However, happily – or unhappily! – the weather gods have decided to bestow upon us a typical Bank Holiday weekend of patchy rain and gloom, so I have no excuse not  to fire up the computer and record at least some of my doings.

March saw me making the first sowings in the veg department, namely my tomatoes. Many people start them in late winter, but as I don’t have a heated greenhouse – or any greenhouse! – the earliest I can realistically expect to begin is a week or so before the end of March.

I sowed 3 varieties, “Sungold”, “Gardeners’ Delight” and “Marmande”, in shallow pans of sieved multipurpose compost, placing them on the hood of my tropical fish tank for bottom heat – I do actually own a windowsill propagator, but if I can use the heat from something else, all the better! – and they came up in a matter of days. As soon as they were through, I moved them to a sunny windowsill and was lucky that we enjoyed a lot of bright weather at that time, which enabled them to grow into stocky little seedlings ready for pricking out individually  into 6cm pots. Very swiftly they outgrew those, so I re-potted them into the 12cm pots that should hopefully last them until they make their final move into growbags at the end of this month.

All of that seems fairly simple, and indeed it is, except for the fact that without a greenhouse I have to play a very canny game to grow them on in the early stages.

My basic aim is to get them outside as soon as possible and as often as possible in order to free up space indoors for other things and to enable them to grow in the best light, but of course, being tender plants that really don’t enjoy temperatures much below 10C, I have to be very careful about how and when I put them out.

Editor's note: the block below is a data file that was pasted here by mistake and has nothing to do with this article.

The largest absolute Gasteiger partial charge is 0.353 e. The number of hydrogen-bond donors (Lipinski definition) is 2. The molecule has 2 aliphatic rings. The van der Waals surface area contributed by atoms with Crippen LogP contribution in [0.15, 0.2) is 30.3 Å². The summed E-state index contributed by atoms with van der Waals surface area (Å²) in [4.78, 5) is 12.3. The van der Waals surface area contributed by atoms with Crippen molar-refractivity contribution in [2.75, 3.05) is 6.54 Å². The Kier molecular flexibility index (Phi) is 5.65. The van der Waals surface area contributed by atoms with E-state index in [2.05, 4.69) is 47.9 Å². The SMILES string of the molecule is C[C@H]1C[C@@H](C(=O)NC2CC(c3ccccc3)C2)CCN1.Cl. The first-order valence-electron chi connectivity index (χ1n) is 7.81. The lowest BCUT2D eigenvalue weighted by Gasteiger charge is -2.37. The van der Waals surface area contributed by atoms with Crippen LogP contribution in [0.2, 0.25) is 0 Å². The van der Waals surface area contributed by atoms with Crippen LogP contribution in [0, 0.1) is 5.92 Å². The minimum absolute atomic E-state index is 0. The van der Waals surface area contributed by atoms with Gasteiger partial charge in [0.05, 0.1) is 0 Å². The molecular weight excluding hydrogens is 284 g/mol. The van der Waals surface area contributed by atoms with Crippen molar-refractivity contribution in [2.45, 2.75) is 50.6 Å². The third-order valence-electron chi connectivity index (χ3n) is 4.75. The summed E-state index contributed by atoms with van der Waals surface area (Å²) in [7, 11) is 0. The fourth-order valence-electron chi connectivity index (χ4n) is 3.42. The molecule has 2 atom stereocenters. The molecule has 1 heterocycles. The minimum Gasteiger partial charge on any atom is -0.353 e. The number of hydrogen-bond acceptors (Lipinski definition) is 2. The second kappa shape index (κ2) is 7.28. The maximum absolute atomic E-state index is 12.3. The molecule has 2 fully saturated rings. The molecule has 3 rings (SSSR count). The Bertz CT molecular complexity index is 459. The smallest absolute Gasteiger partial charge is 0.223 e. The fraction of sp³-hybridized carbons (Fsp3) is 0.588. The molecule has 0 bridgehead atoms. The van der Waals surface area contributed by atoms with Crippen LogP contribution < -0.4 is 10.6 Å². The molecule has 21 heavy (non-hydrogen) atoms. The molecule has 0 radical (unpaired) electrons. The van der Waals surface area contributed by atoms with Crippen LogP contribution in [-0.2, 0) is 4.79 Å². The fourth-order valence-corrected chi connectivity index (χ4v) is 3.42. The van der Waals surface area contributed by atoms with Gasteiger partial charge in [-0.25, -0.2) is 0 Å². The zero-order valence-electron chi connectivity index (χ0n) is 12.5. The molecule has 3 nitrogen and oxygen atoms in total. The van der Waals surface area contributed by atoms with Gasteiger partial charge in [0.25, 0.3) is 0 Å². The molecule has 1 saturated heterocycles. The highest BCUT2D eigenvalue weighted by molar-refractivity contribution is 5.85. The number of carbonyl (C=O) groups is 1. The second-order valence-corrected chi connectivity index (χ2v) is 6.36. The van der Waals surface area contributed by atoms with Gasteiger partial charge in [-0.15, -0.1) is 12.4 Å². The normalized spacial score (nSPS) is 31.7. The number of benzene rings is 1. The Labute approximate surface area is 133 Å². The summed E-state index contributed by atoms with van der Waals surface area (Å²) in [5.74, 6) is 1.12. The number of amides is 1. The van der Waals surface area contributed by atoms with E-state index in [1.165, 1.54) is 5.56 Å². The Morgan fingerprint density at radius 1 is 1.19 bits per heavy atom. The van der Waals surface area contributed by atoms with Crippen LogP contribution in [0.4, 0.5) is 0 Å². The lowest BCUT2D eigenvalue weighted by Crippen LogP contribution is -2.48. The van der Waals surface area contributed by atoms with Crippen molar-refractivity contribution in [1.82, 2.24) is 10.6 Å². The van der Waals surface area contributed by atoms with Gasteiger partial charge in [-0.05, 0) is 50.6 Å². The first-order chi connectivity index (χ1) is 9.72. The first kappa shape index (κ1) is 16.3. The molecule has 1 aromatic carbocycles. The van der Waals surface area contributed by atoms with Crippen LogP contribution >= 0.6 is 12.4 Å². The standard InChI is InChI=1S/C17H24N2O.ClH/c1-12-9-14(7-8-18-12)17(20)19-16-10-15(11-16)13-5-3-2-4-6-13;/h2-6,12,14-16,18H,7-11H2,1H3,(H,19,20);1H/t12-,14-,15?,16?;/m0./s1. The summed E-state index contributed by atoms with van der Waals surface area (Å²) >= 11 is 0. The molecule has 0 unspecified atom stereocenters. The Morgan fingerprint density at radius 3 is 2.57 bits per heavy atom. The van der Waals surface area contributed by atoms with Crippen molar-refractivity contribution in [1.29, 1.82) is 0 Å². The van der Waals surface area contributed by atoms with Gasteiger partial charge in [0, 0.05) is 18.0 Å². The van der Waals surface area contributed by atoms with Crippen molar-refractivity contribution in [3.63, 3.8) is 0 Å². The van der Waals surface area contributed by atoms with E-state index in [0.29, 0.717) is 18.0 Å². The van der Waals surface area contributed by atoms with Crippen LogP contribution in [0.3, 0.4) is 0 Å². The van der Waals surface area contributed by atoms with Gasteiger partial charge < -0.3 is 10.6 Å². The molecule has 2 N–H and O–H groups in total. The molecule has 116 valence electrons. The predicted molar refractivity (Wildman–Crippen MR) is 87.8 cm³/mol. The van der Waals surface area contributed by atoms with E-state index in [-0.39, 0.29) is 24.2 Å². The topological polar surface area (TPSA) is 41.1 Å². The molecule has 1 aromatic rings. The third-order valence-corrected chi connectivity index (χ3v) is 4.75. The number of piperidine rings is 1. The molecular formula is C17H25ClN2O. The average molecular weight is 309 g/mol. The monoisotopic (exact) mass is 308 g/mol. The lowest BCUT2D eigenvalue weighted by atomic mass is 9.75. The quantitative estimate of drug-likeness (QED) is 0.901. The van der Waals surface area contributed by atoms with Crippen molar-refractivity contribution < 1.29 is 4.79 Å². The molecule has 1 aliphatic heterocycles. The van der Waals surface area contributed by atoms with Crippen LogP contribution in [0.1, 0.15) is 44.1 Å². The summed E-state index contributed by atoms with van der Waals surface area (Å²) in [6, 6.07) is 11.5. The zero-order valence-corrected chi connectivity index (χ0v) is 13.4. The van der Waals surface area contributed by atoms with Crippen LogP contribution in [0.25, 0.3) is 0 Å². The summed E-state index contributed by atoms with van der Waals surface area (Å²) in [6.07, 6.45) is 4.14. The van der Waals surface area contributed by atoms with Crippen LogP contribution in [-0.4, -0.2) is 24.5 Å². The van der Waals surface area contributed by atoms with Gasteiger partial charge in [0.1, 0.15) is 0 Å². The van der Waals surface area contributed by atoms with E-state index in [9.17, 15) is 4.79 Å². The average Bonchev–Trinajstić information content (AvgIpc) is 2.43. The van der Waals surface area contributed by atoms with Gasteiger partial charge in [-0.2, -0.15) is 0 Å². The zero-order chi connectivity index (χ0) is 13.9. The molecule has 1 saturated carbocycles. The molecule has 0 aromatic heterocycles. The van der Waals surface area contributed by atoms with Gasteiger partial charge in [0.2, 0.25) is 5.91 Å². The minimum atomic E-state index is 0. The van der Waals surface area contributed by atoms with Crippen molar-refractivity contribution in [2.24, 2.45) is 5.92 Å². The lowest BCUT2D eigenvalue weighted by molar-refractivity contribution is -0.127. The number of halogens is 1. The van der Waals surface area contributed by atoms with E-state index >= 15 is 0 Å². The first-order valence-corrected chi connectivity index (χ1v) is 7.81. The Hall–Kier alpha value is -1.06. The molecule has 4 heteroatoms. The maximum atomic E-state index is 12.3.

Last year was a bit of a doddle, being one of the mildest springs I can remember, but this year’s Arctic blast in late April gave me many a tricky moment. Some days it was fine to put them out, but they needed to come in overnight; some days it was okay to leave them out overnight as well as during the day, and others it wasn’t suitable to put them out day or night, so I spent quite a lot of time carting them to and fro, often changing my mind mid-move!

It seems to have worked out alright thus far, though. Here are nine of them:

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For the purposes of photography I obviously needed to remove the enviromesh cover that I place over them for protection from the elements, but I put it back immediately as I like to keep them under some kind of cover for as long as possible.

The remaining four plants are still short enough (just!) to reside in my growhouse (a cupboard-shaped coldframe, basically), but they will soon need staking and moving on to join their friends:

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They look a tad yellow in that photo, but they aren’t in real life – just a trick of the light.

So, that’s the saga of my tomatoes: I shall be heartily glad when the last frost date has passed (last week of May here) and I can finally stop trundling them around!

At the end of March I turned my attention to some other salad crops, thankfully, less Prima Donna-ish ones than tomatoes! As the weather seemed quite mild at the time, I thought I’d try sowing some radishes directly into a container outside with a single layer of horticultural fleece for protection. After little more than a week, much to my delight, they emerged, and by the 6th April they looked like this:

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Roll on a month and now they look like this: